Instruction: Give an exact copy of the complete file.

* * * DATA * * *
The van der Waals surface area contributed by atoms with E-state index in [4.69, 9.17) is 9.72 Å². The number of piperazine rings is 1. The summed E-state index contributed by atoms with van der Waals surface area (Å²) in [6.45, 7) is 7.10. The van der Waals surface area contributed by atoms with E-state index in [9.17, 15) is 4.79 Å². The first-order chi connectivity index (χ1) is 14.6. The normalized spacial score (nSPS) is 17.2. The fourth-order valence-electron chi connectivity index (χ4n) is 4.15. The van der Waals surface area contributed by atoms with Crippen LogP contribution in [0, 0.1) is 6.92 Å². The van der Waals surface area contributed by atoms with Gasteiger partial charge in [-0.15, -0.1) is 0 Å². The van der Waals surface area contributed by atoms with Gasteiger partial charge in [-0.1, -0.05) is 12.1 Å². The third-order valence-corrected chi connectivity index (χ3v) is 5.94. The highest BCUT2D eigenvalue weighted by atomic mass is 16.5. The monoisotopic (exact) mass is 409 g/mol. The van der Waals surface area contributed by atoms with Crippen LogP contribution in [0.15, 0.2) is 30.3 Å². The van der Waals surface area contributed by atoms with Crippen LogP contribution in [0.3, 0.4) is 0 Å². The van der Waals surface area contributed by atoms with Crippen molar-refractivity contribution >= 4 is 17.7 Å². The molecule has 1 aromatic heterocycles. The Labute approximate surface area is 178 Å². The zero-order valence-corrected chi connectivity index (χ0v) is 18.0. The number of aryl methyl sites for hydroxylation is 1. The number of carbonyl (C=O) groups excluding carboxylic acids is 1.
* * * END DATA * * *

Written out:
The van der Waals surface area contributed by atoms with E-state index in [4.69, 9.17) is 9.72 Å². The number of piperazine rings is 1. The summed E-state index contributed by atoms with van der Waals surface area (Å²) in [6.45, 7) is 7.10. The van der Waals surface area contributed by atoms with E-state index in [9.17, 15) is 4.79 Å². The first-order chi connectivity index (χ1) is 14.6. The normalized spacial score (nSPS) is 17.2. The fourth-order valence-electron chi connectivity index (χ4n) is 4.15. The van der Waals surface area contributed by atoms with Crippen LogP contribution in [0, 0.1) is 6.92 Å². The van der Waals surface area contributed by atoms with Gasteiger partial charge in [-0.15, -0.1) is 0 Å². The van der Waals surface area contributed by atoms with Gasteiger partial charge in [-0.1, -0.05) is 12.1 Å². The third-order valence-corrected chi connectivity index (χ3v) is 5.94. The highest BCUT2D eigenvalue weighted by atomic mass is 16.5. The monoisotopic (exact) mass is 409 g/mol. The van der Waals surface area contributed by atoms with Crippen LogP contribution in [0.15, 0.2) is 30.3 Å². The van der Waals surface area contributed by atoms with Crippen LogP contribution in [0.3, 0.4) is 0 Å². The van der Waals surface area contributed by atoms with Crippen molar-refractivity contribution >= 4 is 17.7 Å². The molecule has 1 aromatic heterocycles. The Labute approximate surface area is 178 Å². The zero-order valence-corrected chi connectivity index (χ0v) is 18.0. The number of aryl methyl sites for hydroxylation is 1. The number of carbonyl (C=O) groups excluding carboxylic acids is 1.